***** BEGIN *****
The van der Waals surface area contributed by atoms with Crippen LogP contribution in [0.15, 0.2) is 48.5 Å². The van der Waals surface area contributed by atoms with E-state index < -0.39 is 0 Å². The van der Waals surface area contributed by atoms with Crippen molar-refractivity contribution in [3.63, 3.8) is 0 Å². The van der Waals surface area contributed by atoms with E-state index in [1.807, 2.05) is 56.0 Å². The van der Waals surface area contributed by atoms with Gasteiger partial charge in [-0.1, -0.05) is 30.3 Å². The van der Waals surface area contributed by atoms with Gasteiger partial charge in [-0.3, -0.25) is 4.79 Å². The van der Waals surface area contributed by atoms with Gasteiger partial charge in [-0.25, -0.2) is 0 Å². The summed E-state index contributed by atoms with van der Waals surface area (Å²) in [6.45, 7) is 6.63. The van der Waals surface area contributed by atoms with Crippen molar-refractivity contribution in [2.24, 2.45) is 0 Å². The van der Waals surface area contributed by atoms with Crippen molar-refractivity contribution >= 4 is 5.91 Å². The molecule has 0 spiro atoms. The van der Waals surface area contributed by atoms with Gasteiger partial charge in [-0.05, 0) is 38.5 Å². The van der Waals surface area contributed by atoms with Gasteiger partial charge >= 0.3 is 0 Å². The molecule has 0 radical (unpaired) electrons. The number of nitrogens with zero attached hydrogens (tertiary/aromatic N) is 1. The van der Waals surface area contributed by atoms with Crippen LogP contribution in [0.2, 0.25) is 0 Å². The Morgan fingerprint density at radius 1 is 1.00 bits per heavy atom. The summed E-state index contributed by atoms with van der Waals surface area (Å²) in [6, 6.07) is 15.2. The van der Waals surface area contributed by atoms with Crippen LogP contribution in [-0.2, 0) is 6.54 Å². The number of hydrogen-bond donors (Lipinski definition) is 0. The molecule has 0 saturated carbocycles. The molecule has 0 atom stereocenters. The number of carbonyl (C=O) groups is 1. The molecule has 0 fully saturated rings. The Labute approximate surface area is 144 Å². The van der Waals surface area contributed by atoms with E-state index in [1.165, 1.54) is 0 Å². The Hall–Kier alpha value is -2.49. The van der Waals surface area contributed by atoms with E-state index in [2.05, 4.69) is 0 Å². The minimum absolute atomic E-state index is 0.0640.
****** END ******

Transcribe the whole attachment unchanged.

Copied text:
The van der Waals surface area contributed by atoms with Crippen LogP contribution in [0.15, 0.2) is 48.5 Å². The van der Waals surface area contributed by atoms with E-state index < -0.39 is 0 Å². The van der Waals surface area contributed by atoms with Crippen molar-refractivity contribution in [3.63, 3.8) is 0 Å². The van der Waals surface area contributed by atoms with E-state index in [1.807, 2.05) is 56.0 Å². The van der Waals surface area contributed by atoms with Gasteiger partial charge in [-0.1, -0.05) is 30.3 Å². The van der Waals surface area contributed by atoms with Gasteiger partial charge in [-0.3, -0.25) is 4.79 Å². The van der Waals surface area contributed by atoms with Gasteiger partial charge in [-0.25, -0.2) is 0 Å². The summed E-state index contributed by atoms with van der Waals surface area (Å²) in [6.45, 7) is 6.63. The van der Waals surface area contributed by atoms with Crippen molar-refractivity contribution in [2.24, 2.45) is 0 Å². The van der Waals surface area contributed by atoms with Crippen molar-refractivity contribution >= 4 is 5.91 Å². The molecule has 0 spiro atoms. The van der Waals surface area contributed by atoms with Gasteiger partial charge in [-0.05, 0) is 38.5 Å². The van der Waals surface area contributed by atoms with Gasteiger partial charge >= 0.3 is 0 Å². The molecule has 0 radical (unpaired) electrons. The number of nitrogens with zero attached hydrogens (tertiary/aromatic N) is 1. The van der Waals surface area contributed by atoms with Crippen LogP contribution in [0.2, 0.25) is 0 Å². The Morgan fingerprint density at radius 1 is 1.00 bits per heavy atom. The summed E-state index contributed by atoms with van der Waals surface area (Å²) in [6, 6.07) is 15.2. The van der Waals surface area contributed by atoms with Crippen LogP contribution in [-0.2, 0) is 6.54 Å². The number of hydrogen-bond donors (Lipinski definition) is 0. The molecule has 0 saturated carbocycles. The molecule has 0 atom stereocenters. The number of carbonyl (C=O) groups is 1. The molecule has 0 fully saturated rings. The Labute approximate surface area is 144 Å². The van der Waals surface area contributed by atoms with E-state index in [1.165, 1.54) is 0 Å². The Hall–Kier alpha value is -2.49. The van der Waals surface area contributed by atoms with E-state index in [2.05, 4.69) is 0 Å². The minimum absolute atomic E-state index is 0.0640.